As Facebook Eyes China, Zuckerberg Makes Ties With Chinese Business School

Tsinghua University in Beijing Photograph by Imaginechina via AP Photo

In its quest to dominate the social media industry worldwide, Facebook has long hankered after China, where the company been been banned since 2009. Facebook may have just gained a foothold to help it infiltrate the Chinese market: the appointment of Chief Executive Officer Mark Zuckerberg to the board of one of China’s top business schools, the Tsinghua University School of Economics and Management.

Tsinghua University announced Zuckerberg’s appointment on Monday to the school’s board, a meeting ground of sorts for Western corporate higher-ups and Chinese officials. In addition to Zuckerberg and top brass from IBM , Anheuser-Busch InBev, and other multinationals, it includes Chinese government officials and entrepreneurs tasked with advising Tsinghua SEM’s development.

To the business school, Zuckerberg is an impressive name to add to a cadre of corporate superpowers. To Zuckerberg, who will fly to Beijing this week to attend the school’s annual board meeting, the appointment could provide an additional way for Facebook to make its case for reentering China, analysts say.

“This is just one more data point to me that confirms [that] the potential for Facebook entering China is likely to happen over the next couple of years,” says Victor Anthony, managing director and equity analyst at Topeka Capital Markets. “I don’t know the exact timing, but this is a matter of ‘when,’ not ‘if.’”

It’s too early to know whether the Tsinghua appointment gives Zuckerberg the increased clout he needs to push for the un-blocking of Facebook in China. The social-media site has been blocked since 2009. President Xi Jinping seems even more intent than his predecessor, Hu Jintao, on controlling the Internet. This week, China’s top leaders are meeting in Beijing for a four-day plenum focused on “rule of law.” Few outside observers, however, expect meaningful steps toward creating an independent judiciary or giving freer rein to the media – or unfiltered online discussion.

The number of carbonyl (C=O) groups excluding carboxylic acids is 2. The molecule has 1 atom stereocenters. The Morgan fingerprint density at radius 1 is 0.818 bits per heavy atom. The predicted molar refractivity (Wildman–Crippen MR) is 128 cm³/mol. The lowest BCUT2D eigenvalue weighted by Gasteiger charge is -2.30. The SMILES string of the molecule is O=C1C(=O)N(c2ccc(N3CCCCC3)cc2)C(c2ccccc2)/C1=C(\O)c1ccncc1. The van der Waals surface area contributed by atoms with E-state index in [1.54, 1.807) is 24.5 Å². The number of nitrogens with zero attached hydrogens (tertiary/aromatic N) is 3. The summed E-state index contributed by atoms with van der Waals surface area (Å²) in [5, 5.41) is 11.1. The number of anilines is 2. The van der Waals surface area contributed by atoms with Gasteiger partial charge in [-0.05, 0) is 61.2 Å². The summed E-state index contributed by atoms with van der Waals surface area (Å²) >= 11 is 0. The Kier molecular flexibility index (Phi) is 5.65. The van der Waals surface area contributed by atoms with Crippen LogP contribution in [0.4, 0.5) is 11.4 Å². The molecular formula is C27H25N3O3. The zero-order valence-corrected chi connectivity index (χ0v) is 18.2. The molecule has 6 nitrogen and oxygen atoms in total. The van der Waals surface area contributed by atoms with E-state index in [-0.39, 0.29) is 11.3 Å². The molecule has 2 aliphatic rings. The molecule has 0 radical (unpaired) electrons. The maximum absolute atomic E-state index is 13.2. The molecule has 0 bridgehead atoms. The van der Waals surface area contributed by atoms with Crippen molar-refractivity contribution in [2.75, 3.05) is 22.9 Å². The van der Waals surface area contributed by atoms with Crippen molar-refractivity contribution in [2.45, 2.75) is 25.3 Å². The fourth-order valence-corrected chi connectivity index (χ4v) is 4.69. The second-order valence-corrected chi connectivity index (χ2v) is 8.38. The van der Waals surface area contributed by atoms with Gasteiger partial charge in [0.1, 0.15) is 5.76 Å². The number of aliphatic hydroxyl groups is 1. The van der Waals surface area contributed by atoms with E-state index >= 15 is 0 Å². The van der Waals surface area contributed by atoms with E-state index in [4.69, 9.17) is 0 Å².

The list of foreign news sites and social media platforms blocked in China keeps growing longer. In addition to long-standing blocks on The New York Times, Bloomberg, Bloomberg Businessweek, YouTube, Twitter, and Facebook, among others, Beijing recently blocked the BBC and Instagram–perhaps to slow news from the Hong Kong protests from reaching the mainland. If anything, China’s Great Firewall only seems to be getting higher.

When asked what Zuckerberg hopes to accomplish while on Tsinghua SEM’s board and if he would be addressing company hopes to enter the Chinese market while in Beijing, a Facebook spokesperson referred Bloomberg Businessweek to Tsinghua’s press release. A second spokesperson told Reuters earlier on Monday that Zuckerberg will meet with advertising partners and “China experts” to learn about the market.

Indeed, Facebook has been tapping into Chinese university students as part of broader efforts to better understand the Chinese market, Anthony says.

“They’ve been hiring Chinese university students and offering them positions in the U.S., and I think part of the goal of that was trying to bring them in-house to understand China better,” Anthony says, referring to job postings that appeared earlier in the year calling for U.S.-based language specialists fluent in simplified Chinese.

“Another part of that is hiring engineers from Chinese Internet companies to learn details about data centers and co-location centers.”

The company has also inked a three-year lease for space in the heart of Beijing’s business district in preparation to open a China office, people familiar with the matter told Bloomberg News.

What no one can deny is that Facebook has enormous financial incentives to penetrate the Chinese market. As of April, China had about 618 million Internet users—roughly double the U.S. population, according to a memo from Topeka Capital Markets. Should a ban on Facebook be lifted, allowing it to reach 30 percent of China’s Internet users (compared to the 70 percent of Internet users it reaches in the U.S.), the company could tack an additional $3 to $4 onto its share price, the memo says.

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